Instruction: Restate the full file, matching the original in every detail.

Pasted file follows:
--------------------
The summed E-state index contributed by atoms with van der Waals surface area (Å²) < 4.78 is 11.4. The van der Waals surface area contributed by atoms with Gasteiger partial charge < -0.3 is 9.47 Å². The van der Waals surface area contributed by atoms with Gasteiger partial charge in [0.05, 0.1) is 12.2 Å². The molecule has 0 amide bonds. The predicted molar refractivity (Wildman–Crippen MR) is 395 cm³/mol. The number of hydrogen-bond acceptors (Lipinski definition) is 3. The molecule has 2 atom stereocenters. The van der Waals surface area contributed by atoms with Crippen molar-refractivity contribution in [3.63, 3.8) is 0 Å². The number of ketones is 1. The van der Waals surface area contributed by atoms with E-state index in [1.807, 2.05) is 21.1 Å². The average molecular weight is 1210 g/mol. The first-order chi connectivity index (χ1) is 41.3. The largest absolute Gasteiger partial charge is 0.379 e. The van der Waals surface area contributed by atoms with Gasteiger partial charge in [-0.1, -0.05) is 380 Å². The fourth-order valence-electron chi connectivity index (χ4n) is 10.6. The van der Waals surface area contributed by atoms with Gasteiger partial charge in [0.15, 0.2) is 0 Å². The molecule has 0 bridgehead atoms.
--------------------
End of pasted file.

The summed E-state index contributed by atoms with van der Waals surface area (Å²) < 4.78 is 11.4. The van der Waals surface area contributed by atoms with Gasteiger partial charge < -0.3 is 9.47 Å². The van der Waals surface area contributed by atoms with Gasteiger partial charge in [0.05, 0.1) is 12.2 Å². The molecule has 0 amide bonds. The predicted molar refractivity (Wildman–Crippen MR) is 395 cm³/mol. The number of hydrogen-bond acceptors (Lipinski definition) is 3. The molecule has 2 atom stereocenters. The van der Waals surface area contributed by atoms with Crippen molar-refractivity contribution in [3.63, 3.8) is 0 Å². The number of ketones is 1. The van der Waals surface area contributed by atoms with E-state index in [1.807, 2.05) is 21.1 Å². The average molecular weight is 1210 g/mol. The first-order chi connectivity index (χ1) is 41.3. The largest absolute Gasteiger partial charge is 0.379 e. The van der Waals surface area contributed by atoms with Gasteiger partial charge in [-0.1, -0.05) is 380 Å². The fourth-order valence-electron chi connectivity index (χ4n) is 10.6. The van der Waals surface area contributed by atoms with Gasteiger partial charge in [0.15, 0.2) is 0 Å². The molecule has 0 bridgehead atoms.